Wednesday, March 20, 2019
Movie Reviews

Posted at: Jun 29, 2018, 7:22 PM; last updated: Jun 29, 2018, 7:22 PM (IST)MOVIE REVIEW: ESCAPE PLAN 2: HADES

Dumbing it down further


Film: Escape Plan 2: Hades

  • Cast: Sylvester Stallone, Curtis “50 Cent” Jackson, Huang Xiaoming, Tyron “The Chosen One” Woodley, Dave Bautista, Jesse Metcalf, Jaime King, Wes Chatham, Titus Welliver, Baylee Curran
  • Director: Steven C Miller
Dumbing it down further
A still from Escape Plan 2: Hades

Johnson Thomas

The 2013 prequel had buddies Sylvester Stallone and Arnold Schwarzenegger teaming up for nostalgia-driven thrills but the sequel doesn’t even have that going for it. Escape Plan 2 is basically a B movie aiming for A status on the weight of its lead star’s presence. Sylvester Stallone though has little to do other than mumble a few dialogues and make a late entry into the action design. So, what you get is a dumb sequel that has precious little to offer other than a few, largely uninteresting fight sequences and the last gasp flash of rudimentary firepower.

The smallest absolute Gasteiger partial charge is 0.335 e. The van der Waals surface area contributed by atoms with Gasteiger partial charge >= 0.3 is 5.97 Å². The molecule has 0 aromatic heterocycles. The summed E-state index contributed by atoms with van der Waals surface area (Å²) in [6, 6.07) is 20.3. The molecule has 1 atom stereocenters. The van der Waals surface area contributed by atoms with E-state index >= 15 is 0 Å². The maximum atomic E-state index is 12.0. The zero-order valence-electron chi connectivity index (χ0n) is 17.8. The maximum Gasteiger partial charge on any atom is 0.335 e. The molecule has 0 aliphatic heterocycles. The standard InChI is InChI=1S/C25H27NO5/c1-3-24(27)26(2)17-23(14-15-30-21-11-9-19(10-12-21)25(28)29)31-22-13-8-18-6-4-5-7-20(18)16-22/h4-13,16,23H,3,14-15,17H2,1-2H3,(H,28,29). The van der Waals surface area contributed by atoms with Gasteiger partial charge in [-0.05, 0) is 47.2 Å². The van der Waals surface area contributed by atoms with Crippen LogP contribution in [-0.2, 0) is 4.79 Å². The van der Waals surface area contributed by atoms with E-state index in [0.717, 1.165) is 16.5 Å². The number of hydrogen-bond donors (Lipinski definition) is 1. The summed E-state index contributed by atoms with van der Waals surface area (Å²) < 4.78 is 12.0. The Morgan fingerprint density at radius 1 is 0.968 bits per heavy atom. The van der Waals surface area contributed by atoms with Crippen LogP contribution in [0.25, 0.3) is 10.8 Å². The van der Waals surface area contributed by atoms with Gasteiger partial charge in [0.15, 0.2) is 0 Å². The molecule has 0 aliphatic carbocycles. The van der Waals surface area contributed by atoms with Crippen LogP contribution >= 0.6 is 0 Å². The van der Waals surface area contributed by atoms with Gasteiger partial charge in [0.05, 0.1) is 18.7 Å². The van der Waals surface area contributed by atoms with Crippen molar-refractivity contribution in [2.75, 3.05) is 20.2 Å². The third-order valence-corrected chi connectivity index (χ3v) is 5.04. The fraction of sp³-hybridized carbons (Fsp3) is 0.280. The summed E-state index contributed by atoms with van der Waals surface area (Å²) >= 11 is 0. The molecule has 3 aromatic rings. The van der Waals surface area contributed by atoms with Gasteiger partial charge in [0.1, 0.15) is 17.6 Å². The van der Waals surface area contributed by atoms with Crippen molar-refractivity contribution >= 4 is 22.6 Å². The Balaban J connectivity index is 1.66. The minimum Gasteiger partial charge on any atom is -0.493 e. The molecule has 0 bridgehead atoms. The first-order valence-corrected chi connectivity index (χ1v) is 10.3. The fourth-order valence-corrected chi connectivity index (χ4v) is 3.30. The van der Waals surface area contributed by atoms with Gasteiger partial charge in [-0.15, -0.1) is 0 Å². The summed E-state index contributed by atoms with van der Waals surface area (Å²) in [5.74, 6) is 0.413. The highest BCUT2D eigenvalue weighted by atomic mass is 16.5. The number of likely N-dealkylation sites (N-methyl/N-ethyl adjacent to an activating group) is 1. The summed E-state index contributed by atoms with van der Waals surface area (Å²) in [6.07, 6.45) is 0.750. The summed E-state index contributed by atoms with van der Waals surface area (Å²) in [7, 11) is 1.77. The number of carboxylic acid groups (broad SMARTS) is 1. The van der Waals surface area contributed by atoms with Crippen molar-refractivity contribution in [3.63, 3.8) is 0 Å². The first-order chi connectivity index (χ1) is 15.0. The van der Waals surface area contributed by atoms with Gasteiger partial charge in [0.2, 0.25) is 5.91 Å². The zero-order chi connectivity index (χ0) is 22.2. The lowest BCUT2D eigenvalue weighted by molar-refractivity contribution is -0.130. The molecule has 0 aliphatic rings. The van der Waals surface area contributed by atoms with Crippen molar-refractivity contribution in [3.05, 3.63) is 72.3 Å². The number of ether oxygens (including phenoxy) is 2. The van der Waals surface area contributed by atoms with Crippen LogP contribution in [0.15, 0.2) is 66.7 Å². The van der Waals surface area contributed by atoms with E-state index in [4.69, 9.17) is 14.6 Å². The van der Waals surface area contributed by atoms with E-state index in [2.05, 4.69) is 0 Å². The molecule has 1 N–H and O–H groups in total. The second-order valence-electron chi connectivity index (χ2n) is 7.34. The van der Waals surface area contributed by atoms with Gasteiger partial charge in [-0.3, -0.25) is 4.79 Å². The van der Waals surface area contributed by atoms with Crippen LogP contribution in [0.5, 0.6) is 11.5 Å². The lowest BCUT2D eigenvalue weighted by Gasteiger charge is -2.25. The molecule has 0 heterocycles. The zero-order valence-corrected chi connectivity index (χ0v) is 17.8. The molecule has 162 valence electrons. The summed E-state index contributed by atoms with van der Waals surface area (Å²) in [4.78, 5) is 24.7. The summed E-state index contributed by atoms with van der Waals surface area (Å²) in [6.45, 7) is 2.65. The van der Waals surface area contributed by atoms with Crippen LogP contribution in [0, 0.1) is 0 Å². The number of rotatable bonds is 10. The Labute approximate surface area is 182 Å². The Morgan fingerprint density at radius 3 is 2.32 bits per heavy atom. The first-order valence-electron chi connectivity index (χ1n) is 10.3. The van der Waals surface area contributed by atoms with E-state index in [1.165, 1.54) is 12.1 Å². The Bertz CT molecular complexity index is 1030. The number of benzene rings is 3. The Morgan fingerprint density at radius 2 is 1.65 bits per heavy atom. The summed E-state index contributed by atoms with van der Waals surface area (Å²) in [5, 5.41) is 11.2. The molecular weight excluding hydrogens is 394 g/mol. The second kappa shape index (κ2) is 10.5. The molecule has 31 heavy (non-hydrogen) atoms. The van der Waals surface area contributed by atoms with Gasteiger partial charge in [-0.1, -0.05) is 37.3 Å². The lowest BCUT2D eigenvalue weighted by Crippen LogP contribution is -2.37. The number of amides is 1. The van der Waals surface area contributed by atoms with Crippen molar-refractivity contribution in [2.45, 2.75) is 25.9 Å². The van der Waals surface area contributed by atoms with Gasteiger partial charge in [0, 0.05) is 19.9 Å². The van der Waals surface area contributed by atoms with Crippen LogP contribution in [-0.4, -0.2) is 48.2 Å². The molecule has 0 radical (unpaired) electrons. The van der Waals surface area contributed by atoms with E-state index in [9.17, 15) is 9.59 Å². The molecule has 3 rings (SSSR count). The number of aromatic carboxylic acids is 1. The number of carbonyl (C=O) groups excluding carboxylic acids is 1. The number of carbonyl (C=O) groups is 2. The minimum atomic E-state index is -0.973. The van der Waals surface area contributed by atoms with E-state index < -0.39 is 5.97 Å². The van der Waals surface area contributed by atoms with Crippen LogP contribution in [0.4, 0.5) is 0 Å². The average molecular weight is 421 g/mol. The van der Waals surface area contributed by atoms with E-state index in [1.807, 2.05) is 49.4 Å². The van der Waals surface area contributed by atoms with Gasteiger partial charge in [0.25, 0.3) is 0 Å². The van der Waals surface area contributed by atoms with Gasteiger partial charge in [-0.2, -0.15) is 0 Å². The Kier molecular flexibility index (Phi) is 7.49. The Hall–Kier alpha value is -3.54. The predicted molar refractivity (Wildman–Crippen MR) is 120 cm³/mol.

Breslin’s elite security team, consisting of Hush (Curtis “50 Cent” Jackson), Abigail (Jaime King), Luke (Jesse Metcalfe), and Jaspar Kimbral (Wes Chatham) are back. Their job, as we saw in the first effort, is to break in and out of the world’s most un-breakable prisons. Kimbral is kicked out of the unit for disobeying orders and new team member, martial arts-kicking badass Shu Ren (Huang Xiaoming), is kidnapped and thrown into Hades, to unravel the mysteries of the most fortified prison ever designed.

Hades was obviously named after the Greek God of the underworld, but that’s as far as the philosophy goes. There’s a singular lack of intelligence in the plotting and even the science fiction aspect, conveyed through CGI and bad lighting falls flat because of the rather shabby treatment. The script is over-dependent on contrivance. The plotting is banal and the pacing is totally off -  making an 85 minute movie feel like an exhausting marathon. The action sequences involving Xiaoming are diverting enough, but the rest of it plays out in an uninteresting fashion. The forced mix of Chinese martial arts with traditional western firepower doesn’t come off as combustive or volatile. Stallone’s presence here is mere window dressing and the young guns, lack the charisma to hold the audience attention. This sequel would have been better suited to the idiot box.


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